Developing for a successful product
Not a cool WebRTC technology demonstration
A quick (and incomplete!) primer on some of the things
you might want to know before making a WebRTC product.
The state of WebRTC
- Troubled childhood, but it's finally getting to a state where mainstream use is possible (adolescence?)
- Browser implementations, frameworks, tools all starting to mature
- Still not natively supported in Safari and IE (although Temasys provides a plugin exists for this)
- WebRTC specification (http://www.w3.org/TR/webrtc/) is still undergoing revisions (latest released draft 11 June)... but fundamentals are relatively stable
Developing a product
Before jumping in, ask yourself...
WebRTC is one of the fancy new technologies of the web, with great potential.. however it is definitely not a "one size fits all" technology
Additionally, P2P architecture can greatly increase complexity, and potentially reduce scalability, reliability and security.
Can make for a challenging business model as well!
Choosing a framework
Not a necessity, but certainly recommended.
- Insulation from the differing and ever changing implementations of WebRTC.
- Often provide abstraction of common tasks (such as signalling, media capture, file and screen sharing, chat, renegotiation, exception handling, broadcasting, recording, multiplexing...)
Plenty of options!
Some General Framework/SDK options... (not definitive)
- rtc.io (http://rtc.io)
- OpenTok (https://tokbox.com/developer/)
- SimpleWebRTC (http://simplewebrtc.com/)
- Peerjs (http://peerjs.com/)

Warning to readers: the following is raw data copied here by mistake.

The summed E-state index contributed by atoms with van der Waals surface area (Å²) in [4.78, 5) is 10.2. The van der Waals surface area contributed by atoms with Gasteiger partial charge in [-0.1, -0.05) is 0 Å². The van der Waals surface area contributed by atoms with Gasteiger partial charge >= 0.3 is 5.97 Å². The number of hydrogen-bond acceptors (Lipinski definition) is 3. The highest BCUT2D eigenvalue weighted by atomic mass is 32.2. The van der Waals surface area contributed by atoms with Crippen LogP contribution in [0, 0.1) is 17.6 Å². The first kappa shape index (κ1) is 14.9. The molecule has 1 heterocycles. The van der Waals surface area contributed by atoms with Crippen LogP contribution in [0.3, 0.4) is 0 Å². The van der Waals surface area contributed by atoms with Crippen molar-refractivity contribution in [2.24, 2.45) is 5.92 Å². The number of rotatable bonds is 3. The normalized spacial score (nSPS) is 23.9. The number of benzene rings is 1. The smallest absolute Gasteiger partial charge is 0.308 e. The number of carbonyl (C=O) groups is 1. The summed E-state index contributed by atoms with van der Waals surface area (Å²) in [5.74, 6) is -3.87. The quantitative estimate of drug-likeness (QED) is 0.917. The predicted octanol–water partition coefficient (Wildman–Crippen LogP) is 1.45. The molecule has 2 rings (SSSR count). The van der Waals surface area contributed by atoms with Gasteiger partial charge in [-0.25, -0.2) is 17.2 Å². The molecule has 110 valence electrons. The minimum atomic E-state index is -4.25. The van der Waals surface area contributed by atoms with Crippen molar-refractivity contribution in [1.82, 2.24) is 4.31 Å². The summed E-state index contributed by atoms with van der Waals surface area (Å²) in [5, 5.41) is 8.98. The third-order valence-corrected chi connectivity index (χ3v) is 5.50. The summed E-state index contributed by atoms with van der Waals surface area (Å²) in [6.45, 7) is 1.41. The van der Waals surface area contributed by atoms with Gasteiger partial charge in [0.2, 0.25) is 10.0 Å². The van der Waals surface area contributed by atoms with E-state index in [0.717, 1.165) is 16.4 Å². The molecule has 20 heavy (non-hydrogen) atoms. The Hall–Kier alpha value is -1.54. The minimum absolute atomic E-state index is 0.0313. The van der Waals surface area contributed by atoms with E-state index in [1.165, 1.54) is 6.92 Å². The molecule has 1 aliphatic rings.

- EasyRTC (https://www.easyrtc.com/)
- RTCMulticonnection (http://www.rtcmulticonnection.org/)
- ApiRTC (http://apirtc.com)
- SkylinkJS (https://github.com/Temasys/SkylinkJS)
- OpenWebRTC (http://www.openwebrtc.org/)
- AdapterJS (https://github.com/webrtc/adapter)
- Twilio (https://www.twilio.com/docs/client)
- Bistri (http://developers.bistri.com/)
And more options...
- Jitsi Videobridge (https://jitsi.org/Projects/JitsiVideobridge)
- Licode (http://lynckia.com/licode/)
- Janus (https://janus.conf.meetecho.com)
The backbone of any WebRTC application.
Can be any mechanism for identifying peers, exchanging session descriptions about a peer connection between peers, and setting up the connection.
- Realtime signalling server using WebSockets / SIP / XMPP / MQTT ...
- HTTP requests
Some frameworks include signalling implementations.
One of the big marketing points of WebRTC is that data no longer has to touch a server, but that doesn't mean it's protected.
A number of aspects:
- Transport security
- Signalling authentication/authorisation
- Peer/client security
- Data integrity
- WebRTC itself
Standard stuff - making sure nobody is snooping on your packets!
For peer connections, WebRTC enforces encryption as a mandatory feature. Chrome and Firefox use DTLS-SRTP to achieve this.
TURN (relay servers) are OK too - end-to-end encryption.
No such guarantee for signalling - application developers responsibility!
Data not touching a central server doesn't matter, if your application allows an unauthorised peer to access that data.
- Enforce signalling over a secure protocol - such as Secure Websockets (wss), HTTPS, SIPS, OpenSIP.
- Authenticate peers, and authorise their connections
If necessary, monitor calls for unauthorised participants.
In a P2P architecture, peers assume a lot more of the responsibility for their own security.
Primarily, verifying the identity of their peers.
This may appear to be solved by signalling, but signalling servers may not/ always be able to be trusted.
Allowing independent authentication by peers against a separate Identity Provider service can help solve this (with appropriate transport security).